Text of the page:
Alleluiah Graffiti - Jean-Philippe Audin
32 acoustic perfumes for solo cello
Alleluiah Graffiti - 32 acoustic perfumes
variations on the prelude of the suite BWV 1007 by J.-S. Bach
The Prelude in G occupies a special place in music.
After having held for a long time the role assigned by its composer, Johann Sebastian Bach, of inaugural piece of the series of the six Suites for solo cello, the Prelude began, from the second half of the XXth century, a brilliant career as a solo piece in cinema and advertising. Etched in the marble of the collective unconscious, it is always welcomed with gratitude by audiences of all ages and persuasions.
My experience of multiple performances of the complete six Bach Suites has shown me that the court dances that follow do not, by far, receive the same reception as this first piece. Except for replaying the preludes at the end of each suite, after the gigues, satisfaction is never there, replaced by the fear of being lost in the counts and of missing the last chord of the last movement, intoxicated by the emotion and abused by the multiple repeats and the three parts of the minuet. Moreover, the rhythmic stability of the prelude contrasts paradoxically with the liberties taken in the interpretation of dances whose traces have long since been erased.
In short! The opening bars of the prelude live with cellists for life.
With just the index finger of the left hand they could play the notes of the first bar, the second with two and so on to the fourth. How many of our friends have asked us to show them? How many of them stammered over and over again these first notes, poking the lock of a sky that was supposed to be inaccessible? Like professionals, alone between play and I!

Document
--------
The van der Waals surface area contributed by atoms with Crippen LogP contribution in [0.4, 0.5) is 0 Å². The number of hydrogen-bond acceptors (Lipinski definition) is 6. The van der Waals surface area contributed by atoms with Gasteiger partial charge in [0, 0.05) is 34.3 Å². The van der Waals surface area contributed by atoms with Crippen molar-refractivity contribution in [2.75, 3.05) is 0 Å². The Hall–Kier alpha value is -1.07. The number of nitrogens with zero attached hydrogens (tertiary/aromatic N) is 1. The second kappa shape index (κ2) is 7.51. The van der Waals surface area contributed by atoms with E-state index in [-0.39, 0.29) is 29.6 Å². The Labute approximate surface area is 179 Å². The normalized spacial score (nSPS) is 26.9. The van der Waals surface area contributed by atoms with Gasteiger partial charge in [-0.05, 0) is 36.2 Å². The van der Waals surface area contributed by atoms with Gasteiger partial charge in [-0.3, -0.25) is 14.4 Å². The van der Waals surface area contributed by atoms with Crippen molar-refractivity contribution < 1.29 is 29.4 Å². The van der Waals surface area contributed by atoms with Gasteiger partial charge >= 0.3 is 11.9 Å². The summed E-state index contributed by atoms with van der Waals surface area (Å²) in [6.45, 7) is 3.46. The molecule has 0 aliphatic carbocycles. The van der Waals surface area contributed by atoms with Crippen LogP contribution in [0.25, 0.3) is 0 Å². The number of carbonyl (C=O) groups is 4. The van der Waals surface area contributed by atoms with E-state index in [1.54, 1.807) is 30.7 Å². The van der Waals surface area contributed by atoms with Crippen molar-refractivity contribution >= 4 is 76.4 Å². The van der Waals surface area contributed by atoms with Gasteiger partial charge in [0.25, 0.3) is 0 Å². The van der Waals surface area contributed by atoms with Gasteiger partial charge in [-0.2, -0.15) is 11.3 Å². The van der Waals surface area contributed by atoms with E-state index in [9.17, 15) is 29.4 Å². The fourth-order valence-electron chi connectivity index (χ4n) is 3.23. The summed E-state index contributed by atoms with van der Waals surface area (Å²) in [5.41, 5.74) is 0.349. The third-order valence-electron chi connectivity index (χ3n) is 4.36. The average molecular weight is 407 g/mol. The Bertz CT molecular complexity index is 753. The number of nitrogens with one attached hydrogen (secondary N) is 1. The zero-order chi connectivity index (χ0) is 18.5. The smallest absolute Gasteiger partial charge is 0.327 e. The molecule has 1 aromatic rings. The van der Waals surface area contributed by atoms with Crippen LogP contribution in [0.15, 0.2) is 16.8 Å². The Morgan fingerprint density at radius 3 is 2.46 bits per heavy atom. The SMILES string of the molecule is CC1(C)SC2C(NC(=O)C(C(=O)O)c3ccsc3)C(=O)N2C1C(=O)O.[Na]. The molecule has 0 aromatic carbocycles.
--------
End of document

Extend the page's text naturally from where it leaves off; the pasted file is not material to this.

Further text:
Joyful, the motif - I hear the "Alleluiah" of universal joy - is accompanied by the obstinate "G" of the bass on the strong beats, while the intermediate notes complete the harmony and ensure the rhythmic continuity. But how to get out of it while staying in it?
By varying the motive and the modes of play, by feeding it with rhythms and harmonies captured during travels and meetings.
Here are 32 variations on the motif of the prelude to J.S. Bach's first suite, written for the cello, this formidable machine that travels in time and space, and a part of its infinite variety of acoustic perfumes. Micro-preludes, graffiti (tags). Like so many variegated doors that a same key would open.
They can serve as a continuation of the prelude's interpretation, as greedy declensions or as separate executions. The order of the pieces here is only an editorial constraint. Depending on the moment, one will prefer continuity to surprise, convention to provocation. The only things that count are the pleasure of the performer and that of his audience. I hope to share with my cellist friends the joy I had in writing and performing them.
They will become familiar with techniques and sounds that are not included in any classical method. In order to allow for a performance where vigilance is focused on defending the spirit rather than on performance, the difficulties, rare, are all surmountable.
For the same reason, I usually close with an abridged version. This is why there is a Coda indication for the final prelude.
Recorded at the now destroyed Davout studio, temple of recorded music where I participated in so many recording sessions, with so many great composers, Delerue, Legrand, Coulais, John Barry, Lalo Shifrin, Cosma, Kravitz, etc.
For solo cello